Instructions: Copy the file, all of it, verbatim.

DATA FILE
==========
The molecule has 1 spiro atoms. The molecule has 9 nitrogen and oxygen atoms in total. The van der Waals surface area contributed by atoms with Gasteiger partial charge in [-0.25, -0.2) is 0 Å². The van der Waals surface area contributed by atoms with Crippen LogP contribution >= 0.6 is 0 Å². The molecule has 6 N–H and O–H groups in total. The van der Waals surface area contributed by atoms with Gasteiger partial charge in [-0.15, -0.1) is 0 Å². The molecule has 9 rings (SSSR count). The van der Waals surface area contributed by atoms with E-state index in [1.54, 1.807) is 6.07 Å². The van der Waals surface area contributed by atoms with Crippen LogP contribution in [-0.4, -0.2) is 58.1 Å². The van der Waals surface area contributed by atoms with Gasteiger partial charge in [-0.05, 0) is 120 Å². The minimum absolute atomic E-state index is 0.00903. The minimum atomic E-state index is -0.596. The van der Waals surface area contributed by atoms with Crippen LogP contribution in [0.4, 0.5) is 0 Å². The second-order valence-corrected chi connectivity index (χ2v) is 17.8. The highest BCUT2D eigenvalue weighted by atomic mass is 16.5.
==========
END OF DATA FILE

The molecule has 1 spiro atoms. The molecule has 9 nitrogen and oxygen atoms in total. The van der Waals surface area contributed by atoms with Gasteiger partial charge in [-0.25, -0.2) is 0 Å². The van der Waals surface area contributed by atoms with Crippen LogP contribution >= 0.6 is 0 Å². The molecule has 6 N–H and O–H groups in total. The van der Waals surface area contributed by atoms with Gasteiger partial charge in [-0.15, -0.1) is 0 Å². The molecule has 9 rings (SSSR count). The van der Waals surface area contributed by atoms with E-state index in [1.54, 1.807) is 6.07 Å². The van der Waals surface area contributed by atoms with Crippen LogP contribution in [-0.4, -0.2) is 58.1 Å². The van der Waals surface area contributed by atoms with Gasteiger partial charge in [-0.05, 0) is 120 Å². The minimum absolute atomic E-state index is 0.00903. The minimum atomic E-state index is -0.596. The van der Waals surface area contributed by atoms with Crippen LogP contribution in [0.4, 0.5) is 0 Å². The second-order valence-corrected chi connectivity index (χ2v) is 17.8. The highest BCUT2D eigenvalue weighted by atomic mass is 16.5.